More Americans insured as government steps up

Government health coverage increases, Census Bureau reports. Incomes rise slightly while poverty rate remains flat.

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By Tami Luhby, senior writer

Income, poverty and health insurance
Median Household Income
Asians $66,100
Non-Hispanic White $54,900
White $52,100
Hispanic (any race) $38,700
Black $33,900
Overall $50,233
Poverty Rate
Black 24.5%
Hispanic (any race) 21.5%
White 10.5%
Asian 10.2%
Non-Hispanic White 8.2%
The Uninsured
Hispanic (any race) 34.1%
Black 20.5%
Asian 15.5%
White 14.9%
Non-Hispanic White 10.8%
Source:U.S. Census Bureau
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NEW YORK ( -- The number of Americans without health insurance decreased last year as more people signed up for government coverage, while the nation's median income rose slightly to $50,233, new government figures show.

In addition, the poverty rate remained about the same at 12.5%, with 37.3 million people living in poverty - compared with 36.5 million in 2006.

But the number of children living in poverty increased to 13.3 million, or 18%, up from 12.8 million, or 17.4%. The poverty rates for children and adults are higher than their lows of the late 1990s. And looking over the longer-term, the poverty rate experienced its largest jump during an economic recovery, increasing from 11.3% in 2001, economists said.

Economic condition worse now

The data, released Tuesday by the U.S. Census Bureau, present a broad but lagging view of some key measures of the financial health of families.

Since the start of 2008, the country's economic conditions have worsened. Foreclosures, unemployment and inflation have spiked, putting a greater squeeze on many American households.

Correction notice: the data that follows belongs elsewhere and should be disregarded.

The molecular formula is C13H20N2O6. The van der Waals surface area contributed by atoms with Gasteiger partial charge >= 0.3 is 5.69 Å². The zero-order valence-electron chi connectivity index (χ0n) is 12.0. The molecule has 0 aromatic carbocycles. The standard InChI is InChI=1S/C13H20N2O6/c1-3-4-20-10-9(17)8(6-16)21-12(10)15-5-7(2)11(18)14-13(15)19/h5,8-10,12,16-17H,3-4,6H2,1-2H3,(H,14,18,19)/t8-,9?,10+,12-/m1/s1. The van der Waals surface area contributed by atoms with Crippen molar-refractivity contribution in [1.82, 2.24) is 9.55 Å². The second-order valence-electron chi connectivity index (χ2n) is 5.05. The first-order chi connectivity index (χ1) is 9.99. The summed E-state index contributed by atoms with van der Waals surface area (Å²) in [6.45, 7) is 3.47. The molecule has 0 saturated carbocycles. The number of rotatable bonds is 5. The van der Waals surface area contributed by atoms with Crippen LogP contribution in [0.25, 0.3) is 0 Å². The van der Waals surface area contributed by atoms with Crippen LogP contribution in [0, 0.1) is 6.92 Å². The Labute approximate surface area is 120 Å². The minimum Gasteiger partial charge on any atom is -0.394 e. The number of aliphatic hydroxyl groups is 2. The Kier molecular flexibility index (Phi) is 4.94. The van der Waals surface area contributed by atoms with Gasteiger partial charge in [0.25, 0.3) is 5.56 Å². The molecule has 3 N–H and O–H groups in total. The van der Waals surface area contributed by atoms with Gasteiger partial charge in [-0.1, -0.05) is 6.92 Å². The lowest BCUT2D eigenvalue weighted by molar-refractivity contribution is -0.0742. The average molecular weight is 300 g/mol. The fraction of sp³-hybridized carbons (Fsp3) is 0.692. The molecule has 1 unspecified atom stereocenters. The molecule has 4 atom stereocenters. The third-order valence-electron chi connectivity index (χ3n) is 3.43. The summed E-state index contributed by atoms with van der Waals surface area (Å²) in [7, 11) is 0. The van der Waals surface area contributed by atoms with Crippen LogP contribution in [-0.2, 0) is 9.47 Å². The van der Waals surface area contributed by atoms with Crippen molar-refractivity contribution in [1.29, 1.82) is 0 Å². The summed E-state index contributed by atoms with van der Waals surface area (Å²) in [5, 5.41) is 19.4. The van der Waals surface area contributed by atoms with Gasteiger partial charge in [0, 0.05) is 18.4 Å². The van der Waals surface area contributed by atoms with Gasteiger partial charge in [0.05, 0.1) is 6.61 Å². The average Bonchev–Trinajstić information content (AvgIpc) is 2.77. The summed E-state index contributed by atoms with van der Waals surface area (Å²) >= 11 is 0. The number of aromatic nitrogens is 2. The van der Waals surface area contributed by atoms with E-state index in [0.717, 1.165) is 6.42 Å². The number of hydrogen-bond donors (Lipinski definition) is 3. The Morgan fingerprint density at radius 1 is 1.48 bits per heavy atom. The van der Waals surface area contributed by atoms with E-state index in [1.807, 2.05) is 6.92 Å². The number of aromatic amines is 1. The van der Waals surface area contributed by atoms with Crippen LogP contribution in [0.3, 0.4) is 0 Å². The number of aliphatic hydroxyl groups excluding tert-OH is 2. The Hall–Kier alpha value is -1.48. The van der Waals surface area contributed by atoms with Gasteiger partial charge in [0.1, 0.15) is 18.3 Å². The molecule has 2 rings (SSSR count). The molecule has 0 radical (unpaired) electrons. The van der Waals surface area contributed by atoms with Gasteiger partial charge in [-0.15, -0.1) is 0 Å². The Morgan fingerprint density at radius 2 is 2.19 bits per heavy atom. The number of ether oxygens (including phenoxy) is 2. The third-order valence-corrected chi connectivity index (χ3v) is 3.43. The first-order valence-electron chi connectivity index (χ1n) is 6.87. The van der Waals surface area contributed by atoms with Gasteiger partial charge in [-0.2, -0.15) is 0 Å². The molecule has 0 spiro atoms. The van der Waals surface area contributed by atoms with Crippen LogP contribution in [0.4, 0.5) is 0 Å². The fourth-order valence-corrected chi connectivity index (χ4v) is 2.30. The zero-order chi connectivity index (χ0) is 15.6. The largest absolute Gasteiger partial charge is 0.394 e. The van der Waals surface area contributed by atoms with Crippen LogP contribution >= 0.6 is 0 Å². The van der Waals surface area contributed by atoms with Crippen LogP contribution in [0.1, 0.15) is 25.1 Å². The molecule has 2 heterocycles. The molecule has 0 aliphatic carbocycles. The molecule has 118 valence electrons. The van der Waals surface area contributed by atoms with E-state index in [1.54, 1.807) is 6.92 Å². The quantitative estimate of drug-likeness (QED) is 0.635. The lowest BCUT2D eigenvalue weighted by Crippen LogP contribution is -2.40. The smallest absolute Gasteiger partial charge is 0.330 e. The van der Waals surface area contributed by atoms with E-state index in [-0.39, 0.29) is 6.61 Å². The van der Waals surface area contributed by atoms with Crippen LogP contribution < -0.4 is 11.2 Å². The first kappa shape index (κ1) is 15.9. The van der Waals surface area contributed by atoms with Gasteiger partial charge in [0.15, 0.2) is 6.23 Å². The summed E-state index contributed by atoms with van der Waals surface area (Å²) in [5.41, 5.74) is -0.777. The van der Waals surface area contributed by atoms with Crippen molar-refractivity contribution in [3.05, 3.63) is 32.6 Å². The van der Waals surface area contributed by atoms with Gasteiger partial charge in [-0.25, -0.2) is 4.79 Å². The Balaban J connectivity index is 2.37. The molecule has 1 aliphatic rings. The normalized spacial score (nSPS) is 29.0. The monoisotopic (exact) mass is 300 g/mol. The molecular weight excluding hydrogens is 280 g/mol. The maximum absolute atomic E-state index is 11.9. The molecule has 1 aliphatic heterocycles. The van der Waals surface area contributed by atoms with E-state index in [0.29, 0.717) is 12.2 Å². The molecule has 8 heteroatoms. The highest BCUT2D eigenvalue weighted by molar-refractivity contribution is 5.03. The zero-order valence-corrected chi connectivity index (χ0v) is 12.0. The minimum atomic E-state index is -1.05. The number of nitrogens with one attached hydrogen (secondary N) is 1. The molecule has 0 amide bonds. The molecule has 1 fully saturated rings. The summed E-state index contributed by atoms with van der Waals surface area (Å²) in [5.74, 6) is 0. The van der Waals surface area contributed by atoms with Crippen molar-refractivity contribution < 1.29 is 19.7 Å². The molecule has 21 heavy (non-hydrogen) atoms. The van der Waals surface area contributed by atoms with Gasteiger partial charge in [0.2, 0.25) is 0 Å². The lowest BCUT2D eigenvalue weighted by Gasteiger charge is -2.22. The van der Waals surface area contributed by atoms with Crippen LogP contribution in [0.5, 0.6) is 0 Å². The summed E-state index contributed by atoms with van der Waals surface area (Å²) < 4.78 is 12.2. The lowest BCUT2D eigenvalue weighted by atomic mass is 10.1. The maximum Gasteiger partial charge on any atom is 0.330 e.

"Things are a lot worse than these numbers show," said Douglas Besharov, resident scholar at the American Enterprise Institute. "If you measured poverty today, it would probably be much higher than the report said."

As for health insurance, some 45.7 million people, or 15.3%, had no coverage, down from 47 million, or 15.8%, in 2006, as coverage by public health insurance programs grew. Some 83 million people are now enrolled in government plans, such as Medicare, Medicaid and the State Children's Health Insurance Program, up from 80.3 million in 2006.

The share of Americans with employer-based coverage fell for the seventh year in a row. It's now down to 59.3%, from 62.6% in 2001.

Median income, adjusted for inflation, rose 1.3% to $50,233, the third annual increase. Median income for black and non-Hispanic white households increased for the first time since 1999. The female-to-male earnings ratio reached an all-time high of 78%.

Still, some economists say there is little reason to cheer. The current income level is not statistically different than it was when it last peaked in 1999, the Census data shows.

"For poverty and median income, this was the worst economic expansion on record," said Robert Greenstein, executive director of the Center on Budget and Policy Priorities. "The gains from the expansion that started at the end of '01 were concentrated among higher-income Americans."

Tight labor market of 1990s is gone

One reason why workers did so well in the previous decade is a tight labor market that forced employers to offer wage and benefit incentives to hold onto staff.

In fact, had workers continued pulling in the income increases they enjoyed in the 1990s, they would have seen a jump in earnings of $2,600 between 2001 and 2007; instead, income decreased $300, according to Jared Bernstein, senior economist at the liberal-leaning Economic Policy Institute.

"The economic recovery of the 2000s, which ended last year, has done very little to boost [workers'] living standards," Bernstein said. "They've done their part, contributing to strong productivity growth, but they've far too little to show for it." To top of page

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